With bed and board and to pay in exchange for duties three sickles each month.'

"Only three sickles a month?!" Hermione was ready to fire up again.

"He talked us down from five."

"It's a fortune to him, believe me," Fred hurried to explain for his brother. "He didn't want to bear the shame of being a free elf earning wages, so it's a miracle we even convinced him to take that."

"We have a hard enough time keeping him from spending his wages on cleaning potions for the shop. Go on, read the rest." George tapped the parchment with a finger.

Ginny plucked the paper from Hermione's hands and finished reading the contract aloud.

'Employment shall also include, as benefits, a free sampling of any new WWW products
so long as the employers shall not be held responsible for any unexpected growth of
hair, swelling of body parts, temporary loss of speech or other senses, unforeseen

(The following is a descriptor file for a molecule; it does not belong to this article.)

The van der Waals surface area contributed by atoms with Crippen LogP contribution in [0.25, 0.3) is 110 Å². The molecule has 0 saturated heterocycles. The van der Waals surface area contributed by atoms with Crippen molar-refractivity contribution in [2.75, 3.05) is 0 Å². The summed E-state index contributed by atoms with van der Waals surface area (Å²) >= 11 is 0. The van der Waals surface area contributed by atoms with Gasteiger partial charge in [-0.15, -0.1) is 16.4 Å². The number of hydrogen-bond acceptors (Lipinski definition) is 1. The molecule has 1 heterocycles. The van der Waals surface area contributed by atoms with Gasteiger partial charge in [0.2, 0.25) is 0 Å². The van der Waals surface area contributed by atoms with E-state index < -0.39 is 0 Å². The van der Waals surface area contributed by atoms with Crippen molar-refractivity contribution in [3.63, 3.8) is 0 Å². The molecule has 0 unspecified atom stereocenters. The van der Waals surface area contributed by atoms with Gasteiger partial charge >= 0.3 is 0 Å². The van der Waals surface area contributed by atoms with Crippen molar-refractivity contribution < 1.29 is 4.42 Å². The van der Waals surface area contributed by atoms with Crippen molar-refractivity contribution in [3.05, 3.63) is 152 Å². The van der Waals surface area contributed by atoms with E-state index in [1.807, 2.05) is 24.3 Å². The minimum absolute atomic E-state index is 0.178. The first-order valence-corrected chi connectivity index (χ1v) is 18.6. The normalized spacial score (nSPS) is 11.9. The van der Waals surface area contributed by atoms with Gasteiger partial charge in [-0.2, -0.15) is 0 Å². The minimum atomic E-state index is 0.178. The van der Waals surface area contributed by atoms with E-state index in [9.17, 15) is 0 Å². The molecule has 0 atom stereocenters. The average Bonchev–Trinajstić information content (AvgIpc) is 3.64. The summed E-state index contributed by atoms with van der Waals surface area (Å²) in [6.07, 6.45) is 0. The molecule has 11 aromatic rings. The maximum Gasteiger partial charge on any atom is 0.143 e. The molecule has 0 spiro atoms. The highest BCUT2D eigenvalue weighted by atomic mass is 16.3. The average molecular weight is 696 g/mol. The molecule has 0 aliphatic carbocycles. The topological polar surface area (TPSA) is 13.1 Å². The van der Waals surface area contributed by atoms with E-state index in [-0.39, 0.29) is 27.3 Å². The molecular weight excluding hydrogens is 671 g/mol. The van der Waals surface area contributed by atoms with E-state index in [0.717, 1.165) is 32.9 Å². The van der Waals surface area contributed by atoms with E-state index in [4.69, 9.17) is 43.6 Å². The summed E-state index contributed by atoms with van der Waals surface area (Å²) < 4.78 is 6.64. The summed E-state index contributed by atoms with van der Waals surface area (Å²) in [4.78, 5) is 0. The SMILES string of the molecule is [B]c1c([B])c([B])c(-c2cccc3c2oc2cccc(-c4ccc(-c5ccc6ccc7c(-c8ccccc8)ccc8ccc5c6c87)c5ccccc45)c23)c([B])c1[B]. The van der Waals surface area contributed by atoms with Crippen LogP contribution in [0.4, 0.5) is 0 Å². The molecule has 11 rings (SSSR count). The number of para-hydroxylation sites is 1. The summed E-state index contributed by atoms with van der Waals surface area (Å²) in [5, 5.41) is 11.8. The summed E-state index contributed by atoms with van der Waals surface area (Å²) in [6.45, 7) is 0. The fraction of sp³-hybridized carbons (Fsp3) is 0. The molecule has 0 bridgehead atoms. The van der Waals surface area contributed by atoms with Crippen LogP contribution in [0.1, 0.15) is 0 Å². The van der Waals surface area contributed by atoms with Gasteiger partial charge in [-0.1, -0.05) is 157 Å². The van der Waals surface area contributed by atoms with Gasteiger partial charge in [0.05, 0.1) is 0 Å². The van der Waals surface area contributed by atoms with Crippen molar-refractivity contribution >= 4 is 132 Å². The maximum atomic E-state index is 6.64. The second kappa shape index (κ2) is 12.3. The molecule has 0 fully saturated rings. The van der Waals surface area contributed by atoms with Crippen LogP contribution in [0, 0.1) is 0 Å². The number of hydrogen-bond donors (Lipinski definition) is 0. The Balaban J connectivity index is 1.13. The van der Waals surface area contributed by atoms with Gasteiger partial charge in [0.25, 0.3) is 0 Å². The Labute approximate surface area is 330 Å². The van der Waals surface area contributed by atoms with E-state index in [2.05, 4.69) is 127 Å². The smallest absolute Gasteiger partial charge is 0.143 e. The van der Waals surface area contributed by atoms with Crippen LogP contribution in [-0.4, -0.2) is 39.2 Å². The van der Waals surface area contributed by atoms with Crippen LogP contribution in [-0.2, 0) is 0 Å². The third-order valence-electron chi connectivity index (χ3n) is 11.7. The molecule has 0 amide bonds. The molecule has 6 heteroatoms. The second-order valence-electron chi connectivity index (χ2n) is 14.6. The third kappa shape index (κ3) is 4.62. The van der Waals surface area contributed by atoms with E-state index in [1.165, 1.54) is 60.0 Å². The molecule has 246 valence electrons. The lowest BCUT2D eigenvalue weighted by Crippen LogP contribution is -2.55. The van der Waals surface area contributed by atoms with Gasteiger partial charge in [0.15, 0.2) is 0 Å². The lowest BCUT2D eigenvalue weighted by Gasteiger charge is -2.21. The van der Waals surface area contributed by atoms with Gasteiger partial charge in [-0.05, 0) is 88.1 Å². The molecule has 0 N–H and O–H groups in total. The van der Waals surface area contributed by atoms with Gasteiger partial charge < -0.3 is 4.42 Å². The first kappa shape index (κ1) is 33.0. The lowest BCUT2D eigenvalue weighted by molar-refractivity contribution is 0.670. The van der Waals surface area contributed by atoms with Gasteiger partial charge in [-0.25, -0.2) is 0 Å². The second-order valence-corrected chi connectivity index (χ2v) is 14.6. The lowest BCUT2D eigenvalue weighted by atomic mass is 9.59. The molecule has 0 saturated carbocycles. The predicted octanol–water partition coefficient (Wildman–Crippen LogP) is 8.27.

time spent as small feathered or furred creatures, or any other unmentioned symptoms,
be they unpleasant or rather funny.

The employed may also expect that he will not be mistreated in any way,
Including, but not limited to: burns, maiming of limbs, intentional poisoning, tripping,
kicking, and general pummelling about the head.

Signed,

Fred Weasley and George Weasley

There was a moment of quiet. Then—

"That's bloody brilliant!" Ron guffawed. "See, Hermione, Twitch is in good hands."

The rest of them snickered at the overwrought contract, and even Hermione began to look appeased.